The aft fuselage was resting against a tree, and the empennage was partially separated about 5 ft from the stabilator. The stabilator was attached and exhibited tree impact marks. The forward fuselage and cabin section were crushed due to impact forces. The instrument panel was fractured in half, and most of the instruments had ejected out of the panel. The fuel selector was found in the left main fuel tank position. The fuel valve was disassembled and found to be partially in the left port, and it exhibited some impact damage.

The engine and propeller were crushed aft into the firewall. The propeller exhibited no rotational damage. Two propeller blades were bent aft near the propeller hub. The third blade was undamaged. The spinner dome was crushed on one side and between two blades.

The engine was removed from the airframe for further examination. Valve train continuity was confirmed by partial disassembly and rotating the crankshaft by hand. Thumb compression was attained on all cylinders.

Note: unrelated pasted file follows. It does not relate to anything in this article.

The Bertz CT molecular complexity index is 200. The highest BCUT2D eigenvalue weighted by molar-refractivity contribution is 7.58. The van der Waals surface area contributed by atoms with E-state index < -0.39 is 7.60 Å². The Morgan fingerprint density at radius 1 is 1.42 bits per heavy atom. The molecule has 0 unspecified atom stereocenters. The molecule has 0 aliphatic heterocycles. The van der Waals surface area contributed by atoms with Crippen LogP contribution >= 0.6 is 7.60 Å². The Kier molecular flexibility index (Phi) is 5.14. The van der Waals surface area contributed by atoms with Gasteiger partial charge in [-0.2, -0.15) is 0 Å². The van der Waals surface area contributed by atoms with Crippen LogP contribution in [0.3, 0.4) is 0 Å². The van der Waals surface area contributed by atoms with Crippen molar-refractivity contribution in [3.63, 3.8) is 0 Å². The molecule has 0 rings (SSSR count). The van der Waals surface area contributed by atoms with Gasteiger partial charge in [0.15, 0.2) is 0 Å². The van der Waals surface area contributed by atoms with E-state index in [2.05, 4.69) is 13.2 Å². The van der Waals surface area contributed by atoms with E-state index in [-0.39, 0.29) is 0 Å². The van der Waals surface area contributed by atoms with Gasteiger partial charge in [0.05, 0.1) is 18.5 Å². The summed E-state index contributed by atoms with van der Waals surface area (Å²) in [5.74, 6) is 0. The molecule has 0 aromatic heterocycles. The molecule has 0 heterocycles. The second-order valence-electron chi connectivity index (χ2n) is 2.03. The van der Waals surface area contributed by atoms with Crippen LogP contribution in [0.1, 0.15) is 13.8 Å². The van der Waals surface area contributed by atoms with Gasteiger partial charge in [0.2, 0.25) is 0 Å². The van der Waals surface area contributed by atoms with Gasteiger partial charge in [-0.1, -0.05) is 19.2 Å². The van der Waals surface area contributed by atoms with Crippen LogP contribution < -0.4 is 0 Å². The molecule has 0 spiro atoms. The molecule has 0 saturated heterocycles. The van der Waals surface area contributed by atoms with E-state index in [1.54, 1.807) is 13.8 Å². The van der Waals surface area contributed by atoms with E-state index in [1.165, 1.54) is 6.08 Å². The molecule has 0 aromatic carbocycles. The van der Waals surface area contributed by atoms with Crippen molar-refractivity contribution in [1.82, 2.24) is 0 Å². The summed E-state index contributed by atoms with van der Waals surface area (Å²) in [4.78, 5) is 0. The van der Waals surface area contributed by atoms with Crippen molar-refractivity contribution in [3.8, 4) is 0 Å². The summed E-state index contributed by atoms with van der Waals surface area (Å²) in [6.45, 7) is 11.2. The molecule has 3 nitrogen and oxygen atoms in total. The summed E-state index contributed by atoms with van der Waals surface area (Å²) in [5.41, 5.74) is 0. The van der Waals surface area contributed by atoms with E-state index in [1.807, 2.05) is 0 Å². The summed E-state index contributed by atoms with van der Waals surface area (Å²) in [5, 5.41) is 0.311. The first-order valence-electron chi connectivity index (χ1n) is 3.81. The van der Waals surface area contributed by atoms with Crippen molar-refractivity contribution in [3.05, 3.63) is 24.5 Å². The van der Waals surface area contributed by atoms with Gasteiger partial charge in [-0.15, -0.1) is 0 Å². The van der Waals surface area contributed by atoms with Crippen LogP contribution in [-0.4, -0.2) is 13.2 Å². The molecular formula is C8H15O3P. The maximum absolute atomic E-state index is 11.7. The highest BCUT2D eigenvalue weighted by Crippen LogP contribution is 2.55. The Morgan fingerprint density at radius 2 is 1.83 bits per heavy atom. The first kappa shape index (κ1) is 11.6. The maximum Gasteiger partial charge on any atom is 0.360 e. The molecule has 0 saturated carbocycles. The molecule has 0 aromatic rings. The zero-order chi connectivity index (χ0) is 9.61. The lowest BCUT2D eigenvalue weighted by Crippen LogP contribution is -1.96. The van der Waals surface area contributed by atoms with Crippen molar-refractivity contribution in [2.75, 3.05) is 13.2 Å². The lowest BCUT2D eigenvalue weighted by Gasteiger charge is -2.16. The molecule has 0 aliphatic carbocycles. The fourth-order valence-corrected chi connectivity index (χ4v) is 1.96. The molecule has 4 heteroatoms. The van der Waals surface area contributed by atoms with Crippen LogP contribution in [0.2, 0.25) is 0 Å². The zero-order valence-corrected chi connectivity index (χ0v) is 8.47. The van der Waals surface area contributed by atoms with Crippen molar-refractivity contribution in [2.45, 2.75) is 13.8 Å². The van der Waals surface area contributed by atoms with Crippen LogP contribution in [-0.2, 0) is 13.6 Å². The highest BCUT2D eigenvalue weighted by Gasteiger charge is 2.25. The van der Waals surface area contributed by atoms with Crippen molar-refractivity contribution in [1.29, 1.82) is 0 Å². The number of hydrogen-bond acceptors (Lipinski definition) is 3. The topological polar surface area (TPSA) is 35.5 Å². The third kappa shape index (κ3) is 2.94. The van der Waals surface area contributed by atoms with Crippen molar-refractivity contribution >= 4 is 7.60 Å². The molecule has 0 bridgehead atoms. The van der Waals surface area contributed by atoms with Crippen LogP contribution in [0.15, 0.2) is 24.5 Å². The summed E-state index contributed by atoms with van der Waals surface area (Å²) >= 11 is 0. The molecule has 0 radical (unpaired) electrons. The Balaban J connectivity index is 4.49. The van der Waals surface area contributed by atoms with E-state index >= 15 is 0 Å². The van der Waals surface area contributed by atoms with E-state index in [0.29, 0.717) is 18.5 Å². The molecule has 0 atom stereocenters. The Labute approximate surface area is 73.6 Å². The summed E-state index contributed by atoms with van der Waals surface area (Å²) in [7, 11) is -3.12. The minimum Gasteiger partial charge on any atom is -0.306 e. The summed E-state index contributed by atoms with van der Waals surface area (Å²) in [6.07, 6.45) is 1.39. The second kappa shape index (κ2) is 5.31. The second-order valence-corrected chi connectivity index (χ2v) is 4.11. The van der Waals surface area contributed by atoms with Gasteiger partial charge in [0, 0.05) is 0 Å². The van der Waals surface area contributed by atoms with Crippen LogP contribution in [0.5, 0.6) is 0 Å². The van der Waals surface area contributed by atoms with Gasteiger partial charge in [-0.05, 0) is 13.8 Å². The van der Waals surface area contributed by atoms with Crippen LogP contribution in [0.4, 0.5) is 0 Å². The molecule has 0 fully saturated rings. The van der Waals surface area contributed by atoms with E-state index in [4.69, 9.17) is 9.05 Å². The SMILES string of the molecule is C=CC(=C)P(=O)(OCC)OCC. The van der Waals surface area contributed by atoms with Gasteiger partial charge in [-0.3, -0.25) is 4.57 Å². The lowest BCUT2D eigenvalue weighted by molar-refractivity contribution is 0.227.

The oil filter and oil suction screen were clear of debris. The spark plugs did not exhibit any anomalies. The fuel screen was clean and clear of debris. The vacuum pump was removed and examined. The coupling was intact and rotated freely. The vanes were intact. The engine-driven fuel pump was removed and examined with no anomalies noted. It was clean and clear of debris. The fuel pump was operated by hand and produced air. The fuel servo and fuel pump both contained about 2 teaspoons of fuel with an odor and color consistent with aviation fuel. The interiors of the cylinders were examined using a lighted boroscope, and no anomalies were noted. The propeller governor was removed and examined with no anomalies noted. The governor oil screen was clean and clear of debris. Both magnetos produced spark when rotated by hand. Oil was observed in the engine, and it was clean and clear of debris. The oil filter was cut open, and it was clean and clear of metal and debris. The oil suction screen was clean and clear of debris.


The Division of Forensic Sciences, Georgia Bureau of Investigation, State of Georgia, conducted an autopsy on the pilot on August 3, 2016. The autopsy findings included "blunt trauma of the neck and torso."

The FAA Bioaeronautical Sciences Research Laboratory, Oklahoma City, Oklahoma, performed toxicology testing on specimens from the pilot. The toxicology report stated that no drugs were detected in the urine, and no carbon monoxide was detected in the blood.